Discussion:
Can't M-x compile-defun `edebug' because dynamic variables are falsely taken as lexical.
(too old to reply)
Alan Mackenzie
2017-01-03 14:14:44 UTC
Permalink
Hello, Emacs.

I'm in Emacs 25.1.

I want to M-x compile-defun the function `edebug'. When I attempt this,
I get the "warning" messages:

Warning: Unused lexical variable `edebug-break'
Warning: Unused lexical variable `edebug-global-break'
Warning: Unused lexical variable `edebug-break-condition'
Warning: Unused lexical variable `edebug-break-data'
Warning: Unused lexical variable `edebug-breakpoints'

. These variables are dynamic ones, declared earlier on in the file
like this:

(defvar edebug-breakpoints)

, i.e. without initialising expressions. I tried C-x C-e on each such
declaration, then repeating the compile-defun, to no avail.
lexical-binding is set in edebug.el.

Emacs should be able to compile successfully in such circumstances,
surely?.

What am I doing wrong, here?
--
Alan Mackenzie (Nuremberg, Germany).
Stefan Monnier
2017-01-03 18:35:19 UTC
Permalink
Post by Alan Mackenzie
I want to M-x compile-defun the function `edebug'.
Looks like `compile-defun` is another function that needs to be changed
to use `eval-sexp-add-defvars`.


Stefan
Alan Mackenzie
2017-01-03 21:32:28 UTC
Permalink
Hello, Stefan.
Post by Stefan Monnier
Post by Alan Mackenzie
I want to M-x compile-defun the function `edebug'.
Looks like `compile-defun` is another function that needs to be changed
to use `eval-sexp-add-defvars`.
It looks like you've already done that, possibly on 2015-10-29. Looking
at the source (now I know what to look for), eval-sexp-add-defvars is
also in Emacs 25.1's source for compile-defun. So, something else has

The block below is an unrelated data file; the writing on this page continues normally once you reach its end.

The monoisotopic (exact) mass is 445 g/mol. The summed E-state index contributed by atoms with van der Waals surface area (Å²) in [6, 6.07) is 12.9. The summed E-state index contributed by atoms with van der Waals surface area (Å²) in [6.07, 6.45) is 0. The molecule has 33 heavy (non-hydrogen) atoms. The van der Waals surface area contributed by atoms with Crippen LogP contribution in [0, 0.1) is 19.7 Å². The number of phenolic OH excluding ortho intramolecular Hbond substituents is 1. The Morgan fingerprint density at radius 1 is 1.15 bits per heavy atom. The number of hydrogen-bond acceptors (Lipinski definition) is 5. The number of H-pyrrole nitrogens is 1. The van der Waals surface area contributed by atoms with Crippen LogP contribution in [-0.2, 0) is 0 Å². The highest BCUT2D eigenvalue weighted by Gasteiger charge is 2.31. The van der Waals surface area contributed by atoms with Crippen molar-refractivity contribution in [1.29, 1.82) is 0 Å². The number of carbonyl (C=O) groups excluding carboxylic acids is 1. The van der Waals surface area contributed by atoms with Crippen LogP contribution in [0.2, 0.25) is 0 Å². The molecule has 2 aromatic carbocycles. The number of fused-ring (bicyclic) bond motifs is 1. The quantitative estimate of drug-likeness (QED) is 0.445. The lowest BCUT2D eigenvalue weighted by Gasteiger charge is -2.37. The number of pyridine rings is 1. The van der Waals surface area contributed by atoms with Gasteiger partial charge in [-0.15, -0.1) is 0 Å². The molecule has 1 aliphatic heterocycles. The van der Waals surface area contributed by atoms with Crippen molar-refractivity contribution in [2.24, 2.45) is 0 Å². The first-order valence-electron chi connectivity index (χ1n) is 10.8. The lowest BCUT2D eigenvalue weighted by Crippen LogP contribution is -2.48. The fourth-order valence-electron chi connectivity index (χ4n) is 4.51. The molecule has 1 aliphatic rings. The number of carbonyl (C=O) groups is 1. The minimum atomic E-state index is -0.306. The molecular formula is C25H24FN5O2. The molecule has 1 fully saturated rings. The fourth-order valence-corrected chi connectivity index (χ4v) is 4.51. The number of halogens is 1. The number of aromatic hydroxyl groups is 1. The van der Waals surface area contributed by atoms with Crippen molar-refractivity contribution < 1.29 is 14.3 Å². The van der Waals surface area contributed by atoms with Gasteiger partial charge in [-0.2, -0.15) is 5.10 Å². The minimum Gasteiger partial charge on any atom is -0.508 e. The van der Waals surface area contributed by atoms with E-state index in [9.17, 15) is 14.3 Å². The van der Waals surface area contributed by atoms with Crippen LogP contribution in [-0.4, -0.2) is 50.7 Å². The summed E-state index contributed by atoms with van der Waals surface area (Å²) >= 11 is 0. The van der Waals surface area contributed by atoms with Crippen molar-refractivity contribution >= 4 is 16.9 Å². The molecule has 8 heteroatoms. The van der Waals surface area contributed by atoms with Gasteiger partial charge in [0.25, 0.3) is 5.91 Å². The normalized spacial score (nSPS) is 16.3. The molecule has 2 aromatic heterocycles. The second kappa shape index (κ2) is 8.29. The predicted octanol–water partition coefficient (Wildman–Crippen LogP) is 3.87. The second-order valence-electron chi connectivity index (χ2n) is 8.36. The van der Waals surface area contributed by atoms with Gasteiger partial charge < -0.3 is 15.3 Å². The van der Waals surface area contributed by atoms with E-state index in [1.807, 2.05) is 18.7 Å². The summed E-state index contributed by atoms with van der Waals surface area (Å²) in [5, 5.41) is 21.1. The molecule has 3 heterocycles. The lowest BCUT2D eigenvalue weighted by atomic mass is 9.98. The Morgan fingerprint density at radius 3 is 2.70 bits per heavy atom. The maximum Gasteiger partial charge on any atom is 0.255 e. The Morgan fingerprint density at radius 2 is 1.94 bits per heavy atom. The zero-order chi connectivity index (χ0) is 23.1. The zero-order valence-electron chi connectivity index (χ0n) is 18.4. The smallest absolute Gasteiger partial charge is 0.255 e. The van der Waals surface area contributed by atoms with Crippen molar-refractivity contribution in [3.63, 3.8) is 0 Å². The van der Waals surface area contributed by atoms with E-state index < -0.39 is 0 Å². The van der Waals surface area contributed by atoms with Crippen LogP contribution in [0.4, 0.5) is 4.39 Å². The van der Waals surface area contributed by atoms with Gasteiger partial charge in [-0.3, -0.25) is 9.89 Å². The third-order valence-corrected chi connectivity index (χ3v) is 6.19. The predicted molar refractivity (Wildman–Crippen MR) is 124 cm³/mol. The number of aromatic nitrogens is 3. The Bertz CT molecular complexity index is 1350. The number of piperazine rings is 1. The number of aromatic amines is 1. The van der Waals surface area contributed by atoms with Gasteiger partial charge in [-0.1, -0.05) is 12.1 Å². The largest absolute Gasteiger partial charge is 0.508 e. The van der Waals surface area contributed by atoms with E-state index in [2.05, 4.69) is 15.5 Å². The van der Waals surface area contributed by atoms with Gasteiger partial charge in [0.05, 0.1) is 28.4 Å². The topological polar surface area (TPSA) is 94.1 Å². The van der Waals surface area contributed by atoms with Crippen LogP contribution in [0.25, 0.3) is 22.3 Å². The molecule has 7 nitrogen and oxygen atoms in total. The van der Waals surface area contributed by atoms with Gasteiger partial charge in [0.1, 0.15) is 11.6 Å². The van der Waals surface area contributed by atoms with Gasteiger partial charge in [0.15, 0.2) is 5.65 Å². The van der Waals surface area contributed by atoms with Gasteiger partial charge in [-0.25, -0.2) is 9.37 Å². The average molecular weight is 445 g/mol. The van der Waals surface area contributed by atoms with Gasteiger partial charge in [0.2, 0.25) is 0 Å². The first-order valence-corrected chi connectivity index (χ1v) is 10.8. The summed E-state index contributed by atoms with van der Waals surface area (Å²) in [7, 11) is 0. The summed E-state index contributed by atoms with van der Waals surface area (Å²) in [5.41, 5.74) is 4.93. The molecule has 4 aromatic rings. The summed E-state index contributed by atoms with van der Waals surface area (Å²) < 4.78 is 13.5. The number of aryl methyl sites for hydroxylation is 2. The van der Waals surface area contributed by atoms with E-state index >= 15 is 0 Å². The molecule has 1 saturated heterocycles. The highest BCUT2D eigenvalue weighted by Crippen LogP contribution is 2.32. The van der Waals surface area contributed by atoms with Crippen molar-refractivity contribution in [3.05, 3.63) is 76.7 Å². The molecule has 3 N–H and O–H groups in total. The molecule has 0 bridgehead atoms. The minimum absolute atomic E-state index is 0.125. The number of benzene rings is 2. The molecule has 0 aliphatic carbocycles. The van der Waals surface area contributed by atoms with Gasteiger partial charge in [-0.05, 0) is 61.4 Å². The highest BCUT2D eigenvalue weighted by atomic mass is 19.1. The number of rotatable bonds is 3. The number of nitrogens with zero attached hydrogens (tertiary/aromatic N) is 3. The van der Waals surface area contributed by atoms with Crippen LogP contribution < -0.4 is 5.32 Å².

gone wrong.....

I think the something else might be in Fdefvar. At its outermost level
Fdefvar contains:

###############################################
(Lisp_Object args)
{
Lisp_Object sym, tem, tail;

sym = XCAR (args);
tail = XCDR (args);

if (CONSP (tail))
{
......
/* Do it before evaluating the initial value, for self-references. */
XSYMBOL (sym)->declared_special = 1;
......
}
###############################################

, so the question becomes why is setting the declared_special flag done
inside the "if (CONSP (tail))" rather than outside? I.e. why is it only
done when a variable has an initialisation?
Post by Stefan Monnier
Stefan
--
Alan Mackenzie (Nuremberg, Germany).
Stefan Monnier
2017-01-03 21:48:15 UTC
Permalink
Post by Alan Mackenzie
It looks like you've already done that, possibly on 2015-10-29. Looking
at the source (now I know what to look for), eval-sexp-add-defvars is
also in Emacs 25.1's source for compile-defun.
Oh, indeed. Not sure why you're seeing what you're seeing, then.
At least on Emacs's master branch I can't seem to reproduce your problem
(don't have a fresh emacs-25 build to try it right now).
Post by Alan Mackenzie
, so the question becomes why is setting the declared_special flag done
inside the "if (CONSP (tail))" rather than outside? I.e. why is it only
done when a variable has an initialisation?
Because this code is only relevant when you evaluate (defvar <foo>),
whereas here we're not evaluating it, we're only processing it for the
byte-compiler.

There's also the important difference that a (defvar <foo>) only
has effect for the code in the same file rather than having a global
effect, so you can do (defvar toto) and then use `toto` as
a dynamically-scoped variable in your file without wreaking havoc in all
other files which happen to also use `toto` as a (lexical) variable.


Stefan
Alan Mackenzie
2017-01-04 13:39:48 UTC
Permalink
Hello, Stefan.
Post by Stefan Monnier
Post by Alan Mackenzie
It looks like you've already done that, possibly on 2015-10-29. Looking
at the source (now I know what to look for), eval-sexp-add-defvars is
also in Emacs 25.1's source for compile-defun.
Oh, indeed. Not sure why you're seeing what you're seeing, then.
At least on Emacs's master branch I can't seem to reproduce your problem
(don't have a fresh emacs-25 build to try it right now).
For what it's worth, I can't reproduce the problem any more. I must
have got my Emacs 25.1 into a strange state, somehow.
Post by Stefan Monnier
Post by Alan Mackenzie
, so the question becomes why is setting the declared_special flag done
inside the "if (CONSP (tail))" rather than outside? I.e. why is it only
done when a variable has an initialisation?
Because this code is only relevant when you evaluate (defvar <foo>),
whereas here we're not evaluating it, we're only processing it for the
byte-compiler.
Understood. Thanks.
Post by Stefan Monnier
There's also the important difference that a (defvar <foo>) only
has effect for the code in the same file rather than having a global